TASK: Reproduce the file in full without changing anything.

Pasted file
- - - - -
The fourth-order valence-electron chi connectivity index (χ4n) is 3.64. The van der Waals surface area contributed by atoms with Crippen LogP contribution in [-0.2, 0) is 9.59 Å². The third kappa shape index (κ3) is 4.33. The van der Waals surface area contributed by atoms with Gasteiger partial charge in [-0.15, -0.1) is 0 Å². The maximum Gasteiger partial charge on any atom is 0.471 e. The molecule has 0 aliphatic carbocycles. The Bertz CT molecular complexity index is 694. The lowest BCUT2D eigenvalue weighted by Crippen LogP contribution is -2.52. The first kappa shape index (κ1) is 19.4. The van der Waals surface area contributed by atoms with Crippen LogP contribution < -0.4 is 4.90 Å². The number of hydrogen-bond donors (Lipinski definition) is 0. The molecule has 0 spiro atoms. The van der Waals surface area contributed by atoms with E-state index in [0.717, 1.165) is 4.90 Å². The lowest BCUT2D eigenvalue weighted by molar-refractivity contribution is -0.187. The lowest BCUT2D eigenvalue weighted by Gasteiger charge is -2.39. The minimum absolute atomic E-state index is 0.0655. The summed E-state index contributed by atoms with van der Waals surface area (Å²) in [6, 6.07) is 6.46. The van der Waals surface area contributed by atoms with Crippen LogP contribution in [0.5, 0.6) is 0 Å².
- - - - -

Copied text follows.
The fourth-order valence-electron chi connectivity index (χ4n) is 3.64. The van der Waals surface area contributed by atoms with Crippen LogP contribution in [-0.2, 0) is 9.59 Å². The third kappa shape index (κ3) is 4.33. The van der Waals surface area contributed by atoms with Gasteiger partial charge in [-0.15, -0.1) is 0 Å². The maximum Gasteiger partial charge on any atom is 0.471 e. The molecule has 0 aliphatic carbocycles. The Bertz CT molecular complexity index is 694. The lowest BCUT2D eigenvalue weighted by Crippen LogP contribution is -2.52. The first kappa shape index (κ1) is 19.4. The van der Waals surface area contributed by atoms with Crippen LogP contribution < -0.4 is 4.90 Å². The number of hydrogen-bond donors (Lipinski definition) is 0. The molecule has 0 spiro atoms. The van der Waals surface area contributed by atoms with E-state index in [0.717, 1.165) is 4.90 Å². The lowest BCUT2D eigenvalue weighted by molar-refractivity contribution is -0.187. The lowest BCUT2D eigenvalue weighted by Gasteiger charge is -2.39. The minimum absolute atomic E-state index is 0.0655. The summed E-state index contributed by atoms with van der Waals surface area (Å²) in [6, 6.07) is 6.46. The van der Waals surface area contributed by atoms with Crippen LogP contribution in [0.5, 0.6) is 0 Å².